Of course, we come back to the intriguing possibility that there might be more prophets, further revelation, prophetic fulfilment of which we are yet to learn. However, while the Bible has witnesses of many kinds, including those who witnessed Christ’s ministry, death, burial and resurrection, archaeology in abundance, and the existence of the same people group and culture to this day, the Book of Mormon operates in a Mormon echo chamber, with no substantiating evidence and no prophetic or narrative link to established Scripture.
Point one continues:
‘In the Bible, the Apostle Paul taught, “In the mouth of two or three witnesses shall every word be established” (2 Corinthians 13:1). When God teaches an important principle, He sends another source to confirm it. The Book of Mormon and the Bible are witnesses of each other. As many people today drift from God and religion, having more than one witness of God’s words can help us stay on track (see 2 Nephi 29:7–8).’
Where does the Bible indicate a second and third witness is missing? We already have two main witnesses – the Old Testament and the New Testament. The old anticipates the New, while the New fulfils and interprets the Old. In these we have sixty-six books, thirty-nine in the Old and twenty-seven in the New. John writes:
‘Now Jesus did many other signs in the presence of his disciples, which are not written in this book; but these are written that you might believe that Jesus is the Christ, the Son of God, and that by believing you may have life in his name.’ John 19:30,31
He doesn’t anticipate the Book of Mormon, but believes what has come to the church is sufficient for us to believe Jesus is the Christ.
2) The Book of Mormon is True?
‘Millions all over the world have read it in their own language. They asked in prayer if it was the word of God. They got an answer—“Yes!” The Book of Mormon promises that if you ask God if it’s true, He will tell you.’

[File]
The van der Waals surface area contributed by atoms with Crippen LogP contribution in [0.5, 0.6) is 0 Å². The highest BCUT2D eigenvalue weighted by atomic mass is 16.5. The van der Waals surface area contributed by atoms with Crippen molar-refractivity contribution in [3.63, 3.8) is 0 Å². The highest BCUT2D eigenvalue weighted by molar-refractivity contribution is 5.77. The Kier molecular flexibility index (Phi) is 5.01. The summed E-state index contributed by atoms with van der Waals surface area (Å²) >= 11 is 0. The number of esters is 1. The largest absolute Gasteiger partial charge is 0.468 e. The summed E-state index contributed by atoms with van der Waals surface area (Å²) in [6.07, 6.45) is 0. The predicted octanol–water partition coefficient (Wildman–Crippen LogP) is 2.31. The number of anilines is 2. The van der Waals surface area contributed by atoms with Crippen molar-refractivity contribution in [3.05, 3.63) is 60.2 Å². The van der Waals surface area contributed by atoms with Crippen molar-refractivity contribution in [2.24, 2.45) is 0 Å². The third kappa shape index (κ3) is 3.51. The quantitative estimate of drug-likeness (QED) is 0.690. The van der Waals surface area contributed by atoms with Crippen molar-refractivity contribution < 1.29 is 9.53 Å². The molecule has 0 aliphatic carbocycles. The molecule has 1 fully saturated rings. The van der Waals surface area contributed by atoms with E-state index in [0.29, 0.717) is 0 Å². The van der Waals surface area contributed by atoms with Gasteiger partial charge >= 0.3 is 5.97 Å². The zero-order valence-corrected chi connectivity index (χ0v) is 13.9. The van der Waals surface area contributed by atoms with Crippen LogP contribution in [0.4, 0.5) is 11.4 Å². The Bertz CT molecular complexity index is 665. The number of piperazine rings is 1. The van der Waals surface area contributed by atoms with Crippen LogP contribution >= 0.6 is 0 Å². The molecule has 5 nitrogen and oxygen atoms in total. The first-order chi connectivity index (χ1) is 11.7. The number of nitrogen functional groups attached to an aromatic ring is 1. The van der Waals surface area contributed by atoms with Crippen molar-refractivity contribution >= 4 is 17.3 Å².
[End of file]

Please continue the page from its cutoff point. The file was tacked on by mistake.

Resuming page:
There is a supernatural element to the Christian faith. I am not a Christian simply on an intellectual level, I have a relationship with the living Christ through the witness of the Holy Spirit. John Wesley seemed to have an intellectual faith that left him uncertain of his standing before God. He confessed his despair to Peter Böhler, a Moravian friend, who urged him to preach faith until you have faith. You can read the story here.
Wesley experienced what he described as ‘a heart strangely warmed’ on hearing the preaching of the Word, an assurance that his sins were forgiven. Assurance is a gift of God and not a conclusion drawn by man.
Joseph Smith joined the Methodists for a time in 1828 and here perhaps is the origin of the invitation to ‘feel’ the authenticity of the Book of Mormon, a copy of the strangely warmed heart experience of Wesley and Methodism.
Note, however, that the witness of the Spirit is not a witness to a book, nor does the Bible anywhere invite us to pray about the truthfulness of Scripture. The Spirit witnessed to Wesley, as he does to all believers, an assurance of saving faith as he responded to Scripture preached. The authenticity of Scripture is tied up with history, culture, and evidences outside our feelings, evidences completely absent in the case of the Book of Mormon.
3) The Book of Mormon Will Change your Life?
‘A modern-day Apostle, Marion G. Romney, promised that when we read the Book of Mormon, “the spirit of that great book will come to permeate our homes and all who dwell therein. The spirit of reverence will increase; mutual respect and consideration for each other will grow. The spirit of contention will depart. Parents will counsel their children in greater love and wisdom. Children will be more responsive and submissive to the counsel of their parents. Righteousness will increase. Faith, hope, and charity —the pure love of Christ—will abound in our homes and lives, bringing in their wake peace, joy, and happiness.”